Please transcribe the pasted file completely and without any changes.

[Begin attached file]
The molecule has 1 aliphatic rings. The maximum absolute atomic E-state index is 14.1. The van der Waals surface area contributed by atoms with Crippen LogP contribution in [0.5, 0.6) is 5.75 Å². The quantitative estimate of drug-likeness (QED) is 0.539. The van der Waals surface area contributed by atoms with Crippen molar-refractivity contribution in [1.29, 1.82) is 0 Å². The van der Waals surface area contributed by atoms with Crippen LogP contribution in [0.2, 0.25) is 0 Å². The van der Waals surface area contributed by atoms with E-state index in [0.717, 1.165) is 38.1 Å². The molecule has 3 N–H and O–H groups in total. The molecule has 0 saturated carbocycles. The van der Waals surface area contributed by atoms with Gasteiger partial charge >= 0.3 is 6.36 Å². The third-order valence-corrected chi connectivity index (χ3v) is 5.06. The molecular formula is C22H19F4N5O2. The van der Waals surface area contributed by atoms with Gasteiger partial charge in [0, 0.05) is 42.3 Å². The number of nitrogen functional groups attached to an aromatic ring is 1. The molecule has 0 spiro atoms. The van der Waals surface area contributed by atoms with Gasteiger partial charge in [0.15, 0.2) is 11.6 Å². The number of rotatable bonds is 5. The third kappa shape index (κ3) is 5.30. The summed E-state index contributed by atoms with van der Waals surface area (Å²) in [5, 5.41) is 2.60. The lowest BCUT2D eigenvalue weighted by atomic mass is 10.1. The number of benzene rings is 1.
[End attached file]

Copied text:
The molecule has 1 aliphatic rings. The maximum absolute atomic E-state index is 14.1. The van der Waals surface area contributed by atoms with Crippen LogP contribution in [0.5, 0.6) is 5.75 Å². The quantitative estimate of drug-likeness (QED) is 0.539. The van der Waals surface area contributed by atoms with Crippen molar-refractivity contribution in [1.29, 1.82) is 0 Å². The van der Waals surface area contributed by atoms with Crippen LogP contribution in [0.2, 0.25) is 0 Å². The van der Waals surface area contributed by atoms with E-state index in [0.717, 1.165) is 38.1 Å². The molecule has 3 N–H and O–H groups in total. The molecule has 0 saturated carbocycles. The van der Waals surface area contributed by atoms with Gasteiger partial charge >= 0.3 is 6.36 Å². The third-order valence-corrected chi connectivity index (χ3v) is 5.06. The molecular formula is C22H19F4N5O2. The van der Waals surface area contributed by atoms with Gasteiger partial charge in [0, 0.05) is 42.3 Å². The number of nitrogen functional groups attached to an aromatic ring is 1. The molecule has 0 spiro atoms. The van der Waals surface area contributed by atoms with Gasteiger partial charge in [0.15, 0.2) is 11.6 Å². The number of rotatable bonds is 5. The third kappa shape index (κ3) is 5.30. The summed E-state index contributed by atoms with van der Waals surface area (Å²) in [5, 5.41) is 2.60. The lowest BCUT2D eigenvalue weighted by atomic mass is 10.1. The number of benzene rings is 1.